Conservationists Fight in Court to Enforce Protections for Migrating and Endangered Birds

Millions of birds die annually in collisions with cellular and television towers


Steve Roady, Jennifer Chavez, Earthjustice (202) 667-4500


Gavin Shire, American Bird Conservancy (202) 234-7181 x205


John Talberth, Forest Conservation Council (505) 986-1163

Conservation groups today filed a petition in federal court to see action from the Federal Communications Commission (FCC) to protect millions of birds killed annually in collisions with telephone, radio, cellular and other communications towers nationwide. FCC has refused to implement guidelines that will protect bird populations and limit needless killings occurring every day.

Earthjustice, on behalf of American Bird Conservancy and Forest Conservation Council, filed a petition in the United States Court of Appeals for District of Columbia Circuit that seeks a court order directing FCC to respond to this problem. In August 2002, American Bird Conservancy and Forest Conservation Council filed a request with FCC to comply with applicable federal laws when licensing these towers for construction. FCC has since offered no response, and millions of birds have died as a result.

“Every day that FCC avoids dealing with this problem, thousands of birds are killed,” said Earthjustice attorney Jennifer Chavez. “There are relatively simple efforts that can be taken to reduce these deaths and protect these species, but nothing substantial is being done.”

American Bird Conservancy has compiled data showing thousands of communications towers in a 1,000-mile stretch of the Gulf Coast region, from Pt. Isabel, Texas to Tampa Bay, Florida. Towers along this major migratory bird route threaten many different bird species, some of which are already dwindling in numbers due to habitat loss and poorly planned growth.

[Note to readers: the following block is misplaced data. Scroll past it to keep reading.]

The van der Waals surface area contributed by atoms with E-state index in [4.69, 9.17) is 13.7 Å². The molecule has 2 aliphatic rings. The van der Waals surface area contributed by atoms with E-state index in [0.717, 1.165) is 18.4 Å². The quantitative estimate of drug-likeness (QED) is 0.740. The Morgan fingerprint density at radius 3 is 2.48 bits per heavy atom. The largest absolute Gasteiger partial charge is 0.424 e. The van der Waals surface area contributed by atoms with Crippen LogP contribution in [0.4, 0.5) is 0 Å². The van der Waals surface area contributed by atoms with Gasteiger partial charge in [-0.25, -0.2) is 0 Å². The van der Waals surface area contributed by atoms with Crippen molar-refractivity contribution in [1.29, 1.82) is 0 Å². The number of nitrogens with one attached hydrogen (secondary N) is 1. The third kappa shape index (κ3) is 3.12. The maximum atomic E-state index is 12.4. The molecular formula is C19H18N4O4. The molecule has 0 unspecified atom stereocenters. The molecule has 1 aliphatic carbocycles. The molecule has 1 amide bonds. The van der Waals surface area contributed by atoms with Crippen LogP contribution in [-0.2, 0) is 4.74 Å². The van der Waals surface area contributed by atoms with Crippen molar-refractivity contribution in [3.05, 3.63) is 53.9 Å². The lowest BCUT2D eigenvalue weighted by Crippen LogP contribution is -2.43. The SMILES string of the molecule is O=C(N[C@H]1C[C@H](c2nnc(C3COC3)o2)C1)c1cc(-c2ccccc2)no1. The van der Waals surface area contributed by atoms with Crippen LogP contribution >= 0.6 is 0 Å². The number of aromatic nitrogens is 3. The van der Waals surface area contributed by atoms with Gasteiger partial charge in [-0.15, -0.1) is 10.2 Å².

“The more tan 5,200 towers in the Gulf Coast region are avian death traps in a major migratory area,” said Gavin Shire, spokesman for American Bird Conservancy. “Many of the birds most commonly killed—neotropical migratory songbirds such as warblers, vireos, and thrushes—are already in decline, and this added mortality to protected species must be addressed.”

Federal laws such as the Endangered Species Act, the National Environmental Policy Act, and the Migratory Bird Treaty Act provide specific guidelines for licensing structures such as these towers in order to protect species and limit damage to natural areas and wildlife habitat. FCC has clearly violated these guidelines, approving dozens of new towers each year with little or no environmental review.

“The unregulated jumble of communications towers littering the coastal forests, wetlands, farmlands and barrier islands of the gulf coast are killing millions of migratory birds each year,” said John Talberth, Forest Conservation Council’s Director of Conservation. “Our lawsuit is another step in a broader campaign to reform the haphazard and illegal way the FCC and the communications industry do business, and to bring the public into the decision-making process.”

Towers are often well lit at night, which becomes disorienting for migrating flocks. U.S. Fish and Wildlife Service has recommended guidelines to implement that would reduce bird fatalities, but FCC has refused to implement them. These guidelines—keeping towers below 200 feet where possible to avoid the need for lighting, using only strobe lights where lighting is necessary, and keeping towers unguyed—could reduce bird deaths significantly.

A copy of the brief can be found here.

American Bird Conservancy ( is a 501(c)3 not-for-profit organization, whose mission is to conserve native wild birds and their habitats throughout the Americas. It is the only U.S.-based, group dedicated solely to overcoming the greatest threats facing birds in the Western Hemisphere.

Forest Conservation Council works to protect and restore the native biological diversity of forests and woodlands throughout the United States. The Council’s Green Spaces Initiative Program seeks to reform the permitting processes of federal agencies like the FCC to minimize the impacts of highways, energy facilities, communication infrastructure, ports, and other forms of urban development on natural habitats and the species that rely on these habitats for survival.



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